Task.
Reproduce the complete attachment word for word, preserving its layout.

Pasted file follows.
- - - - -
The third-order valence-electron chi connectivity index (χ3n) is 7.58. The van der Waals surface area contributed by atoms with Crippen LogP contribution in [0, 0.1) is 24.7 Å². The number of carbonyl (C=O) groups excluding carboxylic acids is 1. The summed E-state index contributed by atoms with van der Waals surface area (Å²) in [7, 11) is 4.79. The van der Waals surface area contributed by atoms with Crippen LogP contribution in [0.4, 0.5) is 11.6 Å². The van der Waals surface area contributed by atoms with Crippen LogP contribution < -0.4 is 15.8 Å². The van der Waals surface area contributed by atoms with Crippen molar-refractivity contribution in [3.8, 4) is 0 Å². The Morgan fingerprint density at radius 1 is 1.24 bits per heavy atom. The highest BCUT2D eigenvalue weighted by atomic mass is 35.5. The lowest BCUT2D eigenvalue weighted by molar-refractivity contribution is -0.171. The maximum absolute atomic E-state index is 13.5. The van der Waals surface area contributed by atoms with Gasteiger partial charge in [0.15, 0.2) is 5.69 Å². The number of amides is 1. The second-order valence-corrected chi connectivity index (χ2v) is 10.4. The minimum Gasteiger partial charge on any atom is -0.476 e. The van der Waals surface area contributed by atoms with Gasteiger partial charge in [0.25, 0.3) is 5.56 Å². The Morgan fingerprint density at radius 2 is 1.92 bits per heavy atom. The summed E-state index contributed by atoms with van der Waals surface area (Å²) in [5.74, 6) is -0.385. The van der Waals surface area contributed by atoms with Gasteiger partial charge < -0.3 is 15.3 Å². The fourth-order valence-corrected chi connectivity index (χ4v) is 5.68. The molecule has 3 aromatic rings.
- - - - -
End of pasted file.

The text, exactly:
The third-order valence-electron chi connectivity index (χ3n) is 7.58. The van der Waals surface area contributed by atoms with Crippen LogP contribution in [0, 0.1) is 24.7 Å². The number of carbonyl (C=O) groups excluding carboxylic acids is 1. The summed E-state index contributed by atoms with van der Waals surface area (Å²) in [7, 11) is 4.79. The van der Waals surface area contributed by atoms with Crippen LogP contribution in [0.4, 0.5) is 11.6 Å². The van der Waals surface area contributed by atoms with Crippen LogP contribution < -0.4 is 15.8 Å². The van der Waals surface area contributed by atoms with Crippen molar-refractivity contribution in [3.8, 4) is 0 Å². The Morgan fingerprint density at radius 1 is 1.24 bits per heavy atom. The highest BCUT2D eigenvalue weighted by atomic mass is 35.5. The lowest BCUT2D eigenvalue weighted by molar-refractivity contribution is -0.171. The maximum absolute atomic E-state index is 13.5. The van der Waals surface area contributed by atoms with Gasteiger partial charge in [0.15, 0.2) is 5.69 Å². The number of amides is 1. The second-order valence-corrected chi connectivity index (χ2v) is 10.4. The minimum Gasteiger partial charge on any atom is -0.476 e. The van der Waals surface area contributed by atoms with Gasteiger partial charge in [0.25, 0.3) is 5.56 Å². The Morgan fingerprint density at radius 2 is 1.92 bits per heavy atom. The summed E-state index contributed by atoms with van der Waals surface area (Å²) in [5.74, 6) is -0.385. The van der Waals surface area contributed by atoms with Gasteiger partial charge < -0.3 is 15.3 Å². The fourth-order valence-corrected chi connectivity index (χ4v) is 5.68. The molecule has 3 aromatic rings.